Search anything and hit enter
  • Teams
  • Members
  • Projects
  • Events
  • Calls
  • Jobs
  • publications
  • Software
  • Tools
  • Network
  • Equipment

A little guide for advanced search:

  • Tip 1. You can use quotes "" to search for an exact expression.
    Example: "cell division"
  • Tip 2. You can use + symbol to restrict results containing all words.
    Example: +cell +stem
  • Tip 3. You can use + and - symbols to force inclusion or exclusion of specific words.
    Example: +cell -stem
e.g. searching for members in projects tagged cancer
Search for
Count
IN
OUT
Content 1
  • member
  • team
  • department
  • center
  • program_project
  • nrc
  • whocc
  • project
  • software
  • tool
  • patent
  • Administrative Staff
  • Assistant Professor
  • Associate Professor
  • Clinical Research Assistant
  • Full Professor
  • Graduate Student
  • Lab assistant
  • Non-permanent Researcher
  • Permanent Researcher
  • Pharmacist
  • PhD Student
  • Physician
  • Post-doc
  • Project Manager
  • Research Associate
  • Research Engineer
  • Retired scientist
  • Technician
  • Undergraduate Student
  • Veterinary
  • Visiting Scientist
  • Deputy Director of Center
  • Deputy Director of Department
  • Deputy Director of National Reference Center
  • Deputy Head of Facility
  • Director of Center
  • Director of Department
  • Director of Institute
  • Director of National Reference Center
  • Group Leader
  • Head of Facility
  • Head of Operations
  • Head of Structure
  • Honorary President of the Departement
  • Labex Coordinator
Content 2
  • member
  • team
  • department
  • center
  • program_project
  • nrc
  • whocc
  • project
  • software
  • tool
  • patent
  • Administrative Staff
  • Assistant Professor
  • Associate Professor
  • Clinical Research Assistant
  • Full Professor
  • Graduate Student
  • Lab assistant
  • Non-permanent Researcher
  • Permanent Researcher
  • Pharmacist
  • PhD Student
  • Physician
  • Post-doc
  • Project Manager
  • Research Associate
  • Research Engineer
  • Retired scientist
  • Technician
  • Undergraduate Student
  • Veterinary
  • Visiting Scientist
  • Deputy Director of Center
  • Deputy Director of Department
  • Deputy Director of National Reference Center
  • Deputy Head of Facility
  • Director of Center
  • Director of Department
  • Director of Institute
  • Director of National Reference Center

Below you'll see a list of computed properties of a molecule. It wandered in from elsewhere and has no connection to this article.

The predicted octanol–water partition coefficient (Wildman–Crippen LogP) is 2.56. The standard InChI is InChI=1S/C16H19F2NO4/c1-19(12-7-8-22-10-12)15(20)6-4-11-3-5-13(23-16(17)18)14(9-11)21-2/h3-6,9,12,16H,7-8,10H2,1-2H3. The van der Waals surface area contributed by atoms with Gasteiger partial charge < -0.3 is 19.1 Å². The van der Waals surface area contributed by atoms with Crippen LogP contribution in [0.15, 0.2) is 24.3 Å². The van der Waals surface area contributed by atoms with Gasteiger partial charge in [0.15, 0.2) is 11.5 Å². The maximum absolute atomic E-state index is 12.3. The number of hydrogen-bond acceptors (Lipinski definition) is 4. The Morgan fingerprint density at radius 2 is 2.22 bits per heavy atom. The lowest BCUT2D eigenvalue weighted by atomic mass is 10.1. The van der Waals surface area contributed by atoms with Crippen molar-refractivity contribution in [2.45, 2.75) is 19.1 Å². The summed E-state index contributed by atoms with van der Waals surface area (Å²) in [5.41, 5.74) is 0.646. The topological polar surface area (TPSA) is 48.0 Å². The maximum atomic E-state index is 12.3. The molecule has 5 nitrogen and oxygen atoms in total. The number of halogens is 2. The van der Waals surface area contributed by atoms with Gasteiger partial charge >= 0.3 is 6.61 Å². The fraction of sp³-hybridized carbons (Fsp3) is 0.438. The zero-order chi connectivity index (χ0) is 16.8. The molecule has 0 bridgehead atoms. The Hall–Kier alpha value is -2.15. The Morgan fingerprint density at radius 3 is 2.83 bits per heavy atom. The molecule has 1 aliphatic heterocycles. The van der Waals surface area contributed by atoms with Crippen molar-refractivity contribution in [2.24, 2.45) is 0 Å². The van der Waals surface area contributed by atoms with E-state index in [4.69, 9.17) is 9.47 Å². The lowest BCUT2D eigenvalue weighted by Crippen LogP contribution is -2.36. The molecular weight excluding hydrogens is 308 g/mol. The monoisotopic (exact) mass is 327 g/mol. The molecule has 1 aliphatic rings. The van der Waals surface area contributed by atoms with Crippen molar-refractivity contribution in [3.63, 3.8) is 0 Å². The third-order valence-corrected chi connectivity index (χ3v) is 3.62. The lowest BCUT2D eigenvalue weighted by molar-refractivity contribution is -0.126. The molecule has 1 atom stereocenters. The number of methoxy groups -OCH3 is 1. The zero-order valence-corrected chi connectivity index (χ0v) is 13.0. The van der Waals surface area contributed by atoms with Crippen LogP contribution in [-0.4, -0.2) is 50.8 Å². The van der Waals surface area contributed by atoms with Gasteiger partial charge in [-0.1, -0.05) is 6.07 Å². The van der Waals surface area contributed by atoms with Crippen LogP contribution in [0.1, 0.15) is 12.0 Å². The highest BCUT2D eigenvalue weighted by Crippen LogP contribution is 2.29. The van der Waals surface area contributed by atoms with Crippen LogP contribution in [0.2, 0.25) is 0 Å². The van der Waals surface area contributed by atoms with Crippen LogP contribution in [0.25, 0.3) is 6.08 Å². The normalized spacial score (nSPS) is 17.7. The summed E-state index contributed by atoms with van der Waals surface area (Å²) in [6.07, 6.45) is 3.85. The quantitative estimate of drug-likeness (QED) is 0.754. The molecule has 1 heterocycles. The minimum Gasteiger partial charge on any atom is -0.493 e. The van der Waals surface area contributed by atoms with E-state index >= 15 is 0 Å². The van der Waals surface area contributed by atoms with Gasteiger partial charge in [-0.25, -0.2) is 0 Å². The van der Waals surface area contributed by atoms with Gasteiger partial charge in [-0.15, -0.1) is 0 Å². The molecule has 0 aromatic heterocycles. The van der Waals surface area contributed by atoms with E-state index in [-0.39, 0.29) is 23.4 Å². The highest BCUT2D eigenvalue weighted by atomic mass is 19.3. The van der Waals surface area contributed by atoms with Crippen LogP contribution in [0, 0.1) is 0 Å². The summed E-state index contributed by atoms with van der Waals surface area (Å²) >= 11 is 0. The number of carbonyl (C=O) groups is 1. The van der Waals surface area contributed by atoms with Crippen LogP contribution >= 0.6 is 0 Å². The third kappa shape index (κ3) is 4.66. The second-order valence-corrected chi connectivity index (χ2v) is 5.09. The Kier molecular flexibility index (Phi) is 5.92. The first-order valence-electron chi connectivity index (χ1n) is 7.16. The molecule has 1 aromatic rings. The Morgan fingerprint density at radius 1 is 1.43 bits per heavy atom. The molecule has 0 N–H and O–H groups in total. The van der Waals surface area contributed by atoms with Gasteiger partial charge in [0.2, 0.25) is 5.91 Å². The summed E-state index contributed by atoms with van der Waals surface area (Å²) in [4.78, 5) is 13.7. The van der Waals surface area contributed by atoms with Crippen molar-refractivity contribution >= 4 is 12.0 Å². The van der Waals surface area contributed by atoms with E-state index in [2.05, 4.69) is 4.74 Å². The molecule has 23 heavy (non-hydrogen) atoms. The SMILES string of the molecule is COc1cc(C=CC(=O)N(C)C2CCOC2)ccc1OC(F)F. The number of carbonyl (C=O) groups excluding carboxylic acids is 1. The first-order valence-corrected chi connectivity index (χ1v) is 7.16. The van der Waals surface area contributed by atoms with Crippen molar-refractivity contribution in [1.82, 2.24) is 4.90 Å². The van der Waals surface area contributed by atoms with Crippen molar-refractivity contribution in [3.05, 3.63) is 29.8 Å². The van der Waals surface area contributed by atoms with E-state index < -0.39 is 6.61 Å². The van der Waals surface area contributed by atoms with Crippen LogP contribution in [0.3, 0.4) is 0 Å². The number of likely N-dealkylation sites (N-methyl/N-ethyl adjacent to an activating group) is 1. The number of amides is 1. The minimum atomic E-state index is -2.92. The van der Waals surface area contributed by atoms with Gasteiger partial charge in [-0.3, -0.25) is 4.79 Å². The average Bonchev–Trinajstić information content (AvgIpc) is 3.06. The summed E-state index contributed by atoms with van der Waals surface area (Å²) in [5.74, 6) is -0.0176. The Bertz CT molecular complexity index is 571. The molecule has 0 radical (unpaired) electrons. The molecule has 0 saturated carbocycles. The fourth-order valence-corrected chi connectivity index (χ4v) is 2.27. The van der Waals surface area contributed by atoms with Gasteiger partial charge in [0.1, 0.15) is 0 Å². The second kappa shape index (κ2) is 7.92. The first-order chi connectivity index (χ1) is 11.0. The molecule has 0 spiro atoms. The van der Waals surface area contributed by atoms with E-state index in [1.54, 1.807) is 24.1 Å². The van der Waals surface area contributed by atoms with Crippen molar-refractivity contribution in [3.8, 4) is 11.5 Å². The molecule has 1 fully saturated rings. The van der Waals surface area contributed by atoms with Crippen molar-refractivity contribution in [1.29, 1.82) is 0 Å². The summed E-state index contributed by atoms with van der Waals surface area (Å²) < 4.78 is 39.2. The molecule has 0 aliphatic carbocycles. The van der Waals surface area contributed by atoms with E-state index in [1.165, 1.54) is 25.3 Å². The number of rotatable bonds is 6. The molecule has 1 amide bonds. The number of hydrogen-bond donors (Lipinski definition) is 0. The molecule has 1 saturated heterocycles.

• Group Leader
  • Head of Facility
  • Head of Operations
  • Head of Structure
  • Honorary President of the Departement
  • Labex Coordinator
Search
Go back
Scroll to top
Share
© Research
Publication : The Journal of cell biology

Six1 regulates stem cell repair potential and self-renewal during skeletal muscle regeneration

Scientific Fields
Diseases
Organisms
Applications
Technique

Published in The Journal of cell biology - 01 Sep 2012

Le Grand F, Grifone R, Mourikis P, Houbron C, Gigaud C, Pujol J, Maillet M, Pagès G, Rudnicki M, Tajbakhsh S, Maire P

Link to Pubmed [PMID] – 22945933

J. Cell Biol. 2012 Sep;198(5):815-32

Satellite cells (SCs) are stem cells that mediate skeletal muscle growth and regeneration. Here, we observe that adult quiescent SCs and their activated descendants expressed the homeodomain transcription factor Six1. Genetic disruption of Six1 specifically in adult SCs impaired myogenic cell differentiation, impaired myofiber repair during regeneration, and perturbed homeostasis of the stem cell niche, as indicated by an increase in SC self-renewal. Six1 regulated the expression of the myogenic regulatory factors MyoD and Myogenin, but not Myf5, which suggests that Six1 acts on divergent genetic networks in the embryo and in the adult. Moreover, we demonstrate that Six1 regulates the extracellular signal-regulated kinase 1/2 (ERK1/2) pathway during regeneration via direct control of Dusp6 transcription. Muscles lacking Dusp6 were able to regenerate properly but showed a marked increase in SC number after regeneration. We conclude that Six1 homeoproteins act as a rheostat system to ensure proper regeneration of the tissue and replenishment of the stem cell pool during the events that follow skeletal muscle trauma.

http://www.ncbi.nlm.nih.gov/pubmed/22945933